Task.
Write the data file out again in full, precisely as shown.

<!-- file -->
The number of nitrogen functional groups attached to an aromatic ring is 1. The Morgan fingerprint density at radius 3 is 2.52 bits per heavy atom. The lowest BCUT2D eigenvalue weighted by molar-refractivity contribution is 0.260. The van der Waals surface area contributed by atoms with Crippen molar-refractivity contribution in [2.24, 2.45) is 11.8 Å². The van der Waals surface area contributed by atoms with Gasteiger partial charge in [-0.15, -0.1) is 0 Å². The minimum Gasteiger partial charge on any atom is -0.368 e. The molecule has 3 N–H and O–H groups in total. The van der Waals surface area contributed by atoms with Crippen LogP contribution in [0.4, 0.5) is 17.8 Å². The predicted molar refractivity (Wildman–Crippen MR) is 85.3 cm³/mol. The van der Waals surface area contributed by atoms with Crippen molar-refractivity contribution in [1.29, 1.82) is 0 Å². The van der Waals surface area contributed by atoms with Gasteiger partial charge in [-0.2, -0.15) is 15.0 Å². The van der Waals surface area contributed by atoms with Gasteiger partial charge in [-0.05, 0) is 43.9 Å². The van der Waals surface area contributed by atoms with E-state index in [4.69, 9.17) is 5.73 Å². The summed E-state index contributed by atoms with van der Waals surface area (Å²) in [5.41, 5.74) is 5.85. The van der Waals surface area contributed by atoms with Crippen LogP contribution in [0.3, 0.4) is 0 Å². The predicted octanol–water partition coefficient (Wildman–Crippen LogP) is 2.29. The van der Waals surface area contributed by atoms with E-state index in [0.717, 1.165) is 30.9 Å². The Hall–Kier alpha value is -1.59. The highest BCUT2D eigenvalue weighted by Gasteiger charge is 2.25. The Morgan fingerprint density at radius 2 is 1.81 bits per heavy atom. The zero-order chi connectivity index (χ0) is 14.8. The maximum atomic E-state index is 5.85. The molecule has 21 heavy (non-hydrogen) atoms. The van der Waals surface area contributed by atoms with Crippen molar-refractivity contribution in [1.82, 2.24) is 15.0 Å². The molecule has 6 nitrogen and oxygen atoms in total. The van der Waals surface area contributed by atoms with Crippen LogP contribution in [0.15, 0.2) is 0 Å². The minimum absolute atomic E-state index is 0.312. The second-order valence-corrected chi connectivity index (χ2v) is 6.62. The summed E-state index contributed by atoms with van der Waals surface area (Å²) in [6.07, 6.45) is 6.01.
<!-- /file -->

The number of nitrogen functional groups attached to an aromatic ring is 1. The Morgan fingerprint density at radius 3 is 2.52 bits per heavy atom. The lowest BCUT2D eigenvalue weighted by molar-refractivity contribution is 0.260. The van der Waals surface area contributed by atoms with Crippen molar-refractivity contribution in [2.24, 2.45) is 11.8 Å². The van der Waals surface area contributed by atoms with Gasteiger partial charge in [-0.15, -0.1) is 0 Å². The minimum Gasteiger partial charge on any atom is -0.368 e. The molecule has 3 N–H and O–H groups in total. The van der Waals surface area contributed by atoms with Crippen LogP contribution in [0.4, 0.5) is 17.8 Å². The predicted molar refractivity (Wildman–Crippen MR) is 85.3 cm³/mol. The van der Waals surface area contributed by atoms with Crippen molar-refractivity contribution in [1.29, 1.82) is 0 Å². The van der Waals surface area contributed by atoms with Gasteiger partial charge in [-0.2, -0.15) is 15.0 Å². The van der Waals surface area contributed by atoms with Gasteiger partial charge in [-0.05, 0) is 43.9 Å². The van der Waals surface area contributed by atoms with E-state index in [4.69, 9.17) is 5.73 Å². The summed E-state index contributed by atoms with van der Waals surface area (Å²) in [5.41, 5.74) is 5.85. The van der Waals surface area contributed by atoms with Crippen LogP contribution in [0.3, 0.4) is 0 Å². The predicted octanol–water partition coefficient (Wildman–Crippen LogP) is 2.29. The van der Waals surface area contributed by atoms with E-state index in [0.717, 1.165) is 30.9 Å². The Hall–Kier alpha value is -1.59. The highest BCUT2D eigenvalue weighted by Gasteiger charge is 2.25. The Morgan fingerprint density at radius 2 is 1.81 bits per heavy atom. The zero-order chi connectivity index (χ0) is 14.8. The maximum atomic E-state index is 5.85. The molecule has 21 heavy (non-hydrogen) atoms. The van der Waals surface area contributed by atoms with Crippen molar-refractivity contribution in [1.82, 2.24) is 15.0 Å². The molecule has 6 nitrogen and oxygen atoms in total. The van der Waals surface area contributed by atoms with Crippen LogP contribution in [0.15, 0.2) is 0 Å². The minimum absolute atomic E-state index is 0.312. The second-order valence-corrected chi connectivity index (χ2v) is 6.62. The summed E-state index contributed by atoms with van der Waals surface area (Å²) in [6.07, 6.45) is 6.01.